(Last Updated On: January 11, 2018)

As Intel execs continue to play down the effects of their patches for Spectre and Meltdown, Microsoft has shared some tentative statistics about the effects the patches will have. The Executive Vice President of the Windows and Devices Group, Terry Myerson, said that the data published so far didn’t include operating system and silicon updates. So far they(Microsoft) have published 41 patches and 4 more are scheduled for release soon.

He said this after mentioning that in addition to a Windows update, a need would arise for a silicon microcode update to counter the second variant of the Spectre attack.

Three mitigations have been proposed to address all three variants of attack possible. Variant one(Bounds Check Bypass) and three(Rogue Data Cache Load) will have little impact, while the second( Branch Target Injection) will have a significant impact.

According to him, Windows 10 users on 2016 and later CPU’s  wont notice much change. Windows 10 users running hardware from 2015 backwards will definitely feel the effects.

Due to  their having a different architectural design, Windows 7 and 8 will be the most affected by the patches. The legacy design had more transitions from Ring 0 to Ring 3 and vice-versa. All font rendering in those systems was done in the kernel.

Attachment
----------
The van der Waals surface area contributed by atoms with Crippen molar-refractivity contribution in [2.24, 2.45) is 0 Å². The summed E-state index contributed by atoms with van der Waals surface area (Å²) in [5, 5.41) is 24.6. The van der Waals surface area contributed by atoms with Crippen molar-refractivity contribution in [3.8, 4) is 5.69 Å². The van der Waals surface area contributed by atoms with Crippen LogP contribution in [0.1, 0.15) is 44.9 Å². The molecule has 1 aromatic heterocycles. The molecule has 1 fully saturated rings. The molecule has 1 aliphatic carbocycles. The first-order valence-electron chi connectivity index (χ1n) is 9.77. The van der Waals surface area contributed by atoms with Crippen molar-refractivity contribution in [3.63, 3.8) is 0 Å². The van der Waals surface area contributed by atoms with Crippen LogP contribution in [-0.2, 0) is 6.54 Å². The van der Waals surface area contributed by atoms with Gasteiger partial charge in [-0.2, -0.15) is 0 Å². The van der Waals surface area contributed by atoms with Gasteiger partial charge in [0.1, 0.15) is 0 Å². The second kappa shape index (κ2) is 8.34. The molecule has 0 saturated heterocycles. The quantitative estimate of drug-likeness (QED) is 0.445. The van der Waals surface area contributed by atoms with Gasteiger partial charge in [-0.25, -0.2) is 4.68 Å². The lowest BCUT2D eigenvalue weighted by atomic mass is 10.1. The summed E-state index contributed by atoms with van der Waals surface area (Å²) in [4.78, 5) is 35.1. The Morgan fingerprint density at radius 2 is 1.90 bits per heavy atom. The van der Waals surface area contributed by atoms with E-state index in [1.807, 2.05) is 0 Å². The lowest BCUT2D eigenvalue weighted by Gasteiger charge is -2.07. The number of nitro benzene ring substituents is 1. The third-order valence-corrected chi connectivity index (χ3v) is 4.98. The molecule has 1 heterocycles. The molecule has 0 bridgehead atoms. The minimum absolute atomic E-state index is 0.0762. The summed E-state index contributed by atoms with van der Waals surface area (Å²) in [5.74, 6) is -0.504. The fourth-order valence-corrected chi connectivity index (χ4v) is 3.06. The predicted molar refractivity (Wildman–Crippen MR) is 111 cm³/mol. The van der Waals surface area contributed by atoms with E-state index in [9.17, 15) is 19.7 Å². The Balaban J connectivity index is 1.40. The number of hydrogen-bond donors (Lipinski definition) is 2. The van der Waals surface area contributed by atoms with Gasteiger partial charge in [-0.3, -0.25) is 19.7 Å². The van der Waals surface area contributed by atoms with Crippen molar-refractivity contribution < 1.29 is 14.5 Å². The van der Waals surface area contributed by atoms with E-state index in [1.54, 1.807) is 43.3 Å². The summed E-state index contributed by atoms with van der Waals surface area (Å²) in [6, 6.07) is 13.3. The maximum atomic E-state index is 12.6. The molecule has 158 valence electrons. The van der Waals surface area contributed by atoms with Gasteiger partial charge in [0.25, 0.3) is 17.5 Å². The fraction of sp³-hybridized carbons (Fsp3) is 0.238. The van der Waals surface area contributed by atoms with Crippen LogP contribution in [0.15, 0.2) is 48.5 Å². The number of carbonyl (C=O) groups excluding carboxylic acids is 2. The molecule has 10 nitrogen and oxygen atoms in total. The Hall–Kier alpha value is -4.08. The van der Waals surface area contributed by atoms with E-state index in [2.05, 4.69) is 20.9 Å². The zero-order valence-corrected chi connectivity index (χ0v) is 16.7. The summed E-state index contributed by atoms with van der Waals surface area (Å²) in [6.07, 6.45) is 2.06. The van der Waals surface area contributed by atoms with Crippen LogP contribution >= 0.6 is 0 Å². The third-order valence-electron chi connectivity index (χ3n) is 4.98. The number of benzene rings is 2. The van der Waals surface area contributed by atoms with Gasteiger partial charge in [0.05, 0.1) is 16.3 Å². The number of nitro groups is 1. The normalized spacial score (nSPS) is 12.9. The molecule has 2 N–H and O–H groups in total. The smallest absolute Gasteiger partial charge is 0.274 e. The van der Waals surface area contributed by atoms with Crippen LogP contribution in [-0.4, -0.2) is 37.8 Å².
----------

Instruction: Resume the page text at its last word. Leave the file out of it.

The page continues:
He concluded by stating that: “For context, on newer CPUs such as on Skylake and beyond, Intel has refined the instructions used to disable branch speculation to be more specific to indirect branches, reducing the overall performance penalty of the Spectre mitigation.” All the juicy details can be found in a blog the Microsoft executive published here.

Some online providers are using the the bugs as an excuse for the under-performance of their systems. The company behind the popular online game Fortnite issued a statement in which they said: “All of our cloud services are affected by updates required to mitigate the Meltdown vulnerability”. Attached is the graph they used to support their claims.

A coder has released a Python utility to check speculative execution side-channel attacks on your PC.

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